Fighting for Hockey

This is a huge pet peeve of mine.  Every week I sit on my couch and turn on various sports shows to hear commentators complain about fighting in hockey.  They attack it as a barbaric act that has no place in a major American sport.  This sentiment is then spread down to the lower, developmental levels of the sport that attack fighting like a plague.  For instance the league I grew up playing had a minimum 6 game suspension for a full out fight for everyone involved.  However, fighting is important for hockey and not just because it adds to the entertainment value.

ReavesFightsEngellandContrary to popular belief fighting in hockey is not all that common.  Yes there is an excessive amount of extracurricular activity after many whistles but this doesn’t constitute a fight.  The pushing and shoving when the play is dead would be regarded in most sports as unnecessary but even this has its place.  Clearing people away from goal or a little shove on a defender shows your team mates that you’re standing up for them.  It also protects exposed players, like a goalie covering a puck or a forward that’s been knocked to the ground.

On average this year there has been about one fight in every two games.  In fact the number has stayed below a fight a game in the last twenty years and never got over 1.3 fights a game.  This is because the situations that necessitate a fight are far and few between.  For one, both players have to be willing to drop the gloves and square off which takes a little prompting.  Really the only time a fight breaks out is when something blatantly brutal happens to defenseless player.  Bertuzzi provided us with a perfect example a few years ago.

This was a particularly upsetting situation since it basically ended Moore’s career.  However this is just an example of a hit that warrants a fight.  In this way hockey becomes a self-enforcing sport.

EmeryHoltbyFightNo one in hockey is forced into a fight.  When a non-willing player is pushed into one, i.e. Emery on Holtby, most of the hockey world is appalled.  Most of the time the biggest or toughest player on the line is the fighter and he is usually quick to stand up for the skill players.  When a star player is being drawn into a fight with a bigger player the enforcer usually steps in.  So what is the result?  The game usually gets a boost of adrenaline and play steps up.  In American sports we love a game changer and the time after a fight tends to be the most exciting part of the game.  The result can also be a momentum changer for a team that’s been dominated physically thus far.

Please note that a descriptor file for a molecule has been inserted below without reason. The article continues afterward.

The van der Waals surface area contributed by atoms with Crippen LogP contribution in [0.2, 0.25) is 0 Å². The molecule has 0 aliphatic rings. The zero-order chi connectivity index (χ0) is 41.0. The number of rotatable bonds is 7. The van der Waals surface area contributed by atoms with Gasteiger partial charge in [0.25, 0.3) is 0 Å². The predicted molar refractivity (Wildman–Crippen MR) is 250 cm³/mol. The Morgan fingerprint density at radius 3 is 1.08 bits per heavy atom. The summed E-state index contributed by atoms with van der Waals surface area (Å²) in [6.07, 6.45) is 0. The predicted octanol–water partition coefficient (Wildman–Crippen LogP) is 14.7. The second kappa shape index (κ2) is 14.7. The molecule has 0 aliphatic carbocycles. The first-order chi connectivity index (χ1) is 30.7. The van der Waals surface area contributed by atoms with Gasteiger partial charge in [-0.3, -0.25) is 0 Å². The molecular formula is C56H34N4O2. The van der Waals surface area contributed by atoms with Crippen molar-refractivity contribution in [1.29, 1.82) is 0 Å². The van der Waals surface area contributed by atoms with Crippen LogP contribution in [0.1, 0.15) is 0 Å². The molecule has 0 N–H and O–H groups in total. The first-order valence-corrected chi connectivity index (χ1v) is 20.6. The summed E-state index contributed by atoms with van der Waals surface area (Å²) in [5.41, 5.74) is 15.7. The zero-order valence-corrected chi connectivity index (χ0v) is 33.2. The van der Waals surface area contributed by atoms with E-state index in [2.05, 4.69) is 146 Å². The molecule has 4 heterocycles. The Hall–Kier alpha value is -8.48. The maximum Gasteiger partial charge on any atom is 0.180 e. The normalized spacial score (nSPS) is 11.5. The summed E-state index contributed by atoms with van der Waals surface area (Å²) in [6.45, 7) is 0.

So how does hockey fights differ from a fight in any other sport?  Fighting is not usually a personally motivated tool in the NHL.  Defending a teammate or protecting your team in general tends to be the motive as opposed to a personalron-artest-brawl1 vendetta.  There is also a contained feeling to fights in the NHL.  Both players understand the rules and when the fight is over, usually when someone falls to the ice.  However this level of civility and respect doesn’t exist in the other major sports.  Most fights are prompted by some personal event that occurs in the moment.  These fights are usually insanely intense and require other members of the team to break them up.  The NBA has even had a brief history of these fights flowing into the stands (see below).   The NHL though is able to separate the fan from this experience and control it.  The referees become diligent MMA officials and control the circumstances of the fight.  So please commentators, BACK OFF.  We like our sport how it is.

Thanks to dropyourgloves.com for the stats!

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